China is all set to use its largest telescope Five-hundred-meter Aperture Spherical radio Telescope (FAST) for listening to small frequencies coming from alien life. Russian billionaire Yuri Milner has partnered with the National Astronomical Observatories of China (NAOC) in a Breakthrough Listen initiative worth $100 million.
Fast is world’s largest telescope and it will be the one of the most powerful equipment to search for alien life that might try to contact people on Earth. The telescope is so powerful that it can capture even weakest of the signal which no other present day telescope has potential to capture. According to NOAC, Fast is at least ten times more powerful than any other telescope in world.
FAST “will be one of the most powerful instruments to search for the potential intelligent life beyond Earth,” Jun Yan, director general of NAOC, said in a statement, calling FAST the world’s largest single instrument.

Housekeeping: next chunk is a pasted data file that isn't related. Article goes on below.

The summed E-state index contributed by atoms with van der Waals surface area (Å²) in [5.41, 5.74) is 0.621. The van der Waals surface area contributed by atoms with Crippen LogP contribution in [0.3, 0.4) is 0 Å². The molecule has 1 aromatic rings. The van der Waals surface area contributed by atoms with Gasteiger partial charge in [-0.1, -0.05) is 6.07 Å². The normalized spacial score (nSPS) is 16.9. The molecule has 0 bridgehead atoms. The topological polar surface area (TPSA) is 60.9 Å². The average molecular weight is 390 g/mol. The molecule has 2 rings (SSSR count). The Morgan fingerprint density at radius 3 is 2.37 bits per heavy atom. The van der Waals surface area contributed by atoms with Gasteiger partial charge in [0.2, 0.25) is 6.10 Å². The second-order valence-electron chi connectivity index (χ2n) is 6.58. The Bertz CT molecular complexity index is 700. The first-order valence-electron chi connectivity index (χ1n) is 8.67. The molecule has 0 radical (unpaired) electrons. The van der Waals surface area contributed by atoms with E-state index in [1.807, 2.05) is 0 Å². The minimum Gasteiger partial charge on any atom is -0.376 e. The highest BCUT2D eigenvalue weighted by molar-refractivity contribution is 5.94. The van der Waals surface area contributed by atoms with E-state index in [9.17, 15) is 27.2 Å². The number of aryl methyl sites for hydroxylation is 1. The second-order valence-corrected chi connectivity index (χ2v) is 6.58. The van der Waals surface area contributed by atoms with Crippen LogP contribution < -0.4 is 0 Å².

“The FAST telescope is a remarkable instrument with unprecedented power,” Pete Worden, executive director of the Breakthrough Initiatives program, said in a statement. “We are delighted to be collaborating with NAOC.”
FAST is nicknamed as Tianyan which means Heavenly Eye. The telescope with 500-meter wide dish is located in Pingtang Country, Guizhou Province, southwest China. The telescope has unique design and uses active surface for pointing and focusing, rather than only correcting residual errors, and suspending the receiver on a computer-controlled winch system without any rigid connection to the primary. Construction of FAST started back in 2011 and it took nearly five years to complete the telescope. At present, it is under testing phase to check any minor defect and tune the telescope.
Scientists community all around the globe has appreciated the partnership as it will boost the alien search program and who knows we might find evidence of aliens one day and that will be the biggest discovery by humans till date.Tags: alien, alien hunt, alien life, China, earth, fast, naoc, Russia, space, telescope, yuri milner